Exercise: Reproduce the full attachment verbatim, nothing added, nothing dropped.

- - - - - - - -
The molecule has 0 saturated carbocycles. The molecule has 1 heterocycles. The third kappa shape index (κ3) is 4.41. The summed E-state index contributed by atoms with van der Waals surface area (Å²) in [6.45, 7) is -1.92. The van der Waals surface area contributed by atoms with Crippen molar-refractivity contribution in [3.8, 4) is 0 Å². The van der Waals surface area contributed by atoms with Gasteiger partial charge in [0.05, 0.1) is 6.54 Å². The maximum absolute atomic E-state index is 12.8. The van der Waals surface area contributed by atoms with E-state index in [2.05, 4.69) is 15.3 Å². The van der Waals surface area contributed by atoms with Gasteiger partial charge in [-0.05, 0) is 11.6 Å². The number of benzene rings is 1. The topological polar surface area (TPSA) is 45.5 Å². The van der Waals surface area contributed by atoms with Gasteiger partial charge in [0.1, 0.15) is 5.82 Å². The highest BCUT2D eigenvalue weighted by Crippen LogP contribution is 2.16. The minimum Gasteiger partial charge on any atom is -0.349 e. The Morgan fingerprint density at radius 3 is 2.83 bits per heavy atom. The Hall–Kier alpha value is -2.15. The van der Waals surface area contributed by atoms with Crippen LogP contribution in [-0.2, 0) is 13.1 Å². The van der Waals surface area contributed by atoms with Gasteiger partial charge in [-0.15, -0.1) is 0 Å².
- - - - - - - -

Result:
The molecule has 0 saturated carbocycles. The molecule has 1 heterocycles. The third kappa shape index (κ3) is 4.41. The summed E-state index contributed by atoms with van der Waals surface area (Å²) in [6.45, 7) is -1.92. The van der Waals surface area contributed by atoms with Crippen molar-refractivity contribution in [3.8, 4) is 0 Å². The van der Waals surface area contributed by atoms with Gasteiger partial charge in [0.05, 0.1) is 6.54 Å². The maximum absolute atomic E-state index is 12.8. The van der Waals surface area contributed by atoms with E-state index in [2.05, 4.69) is 15.3 Å². The van der Waals surface area contributed by atoms with Gasteiger partial charge in [-0.05, 0) is 11.6 Å². The number of benzene rings is 1. The topological polar surface area (TPSA) is 45.5 Å². The van der Waals surface area contributed by atoms with Gasteiger partial charge in [0.1, 0.15) is 5.82 Å². The highest BCUT2D eigenvalue weighted by Crippen LogP contribution is 2.16. The minimum Gasteiger partial charge on any atom is -0.349 e. The Morgan fingerprint density at radius 3 is 2.83 bits per heavy atom. The Hall–Kier alpha value is -2.15. The van der Waals surface area contributed by atoms with Crippen LogP contribution in [-0.2, 0) is 13.1 Å². The van der Waals surface area contributed by atoms with Gasteiger partial charge in [-0.15, -0.1) is 0 Å².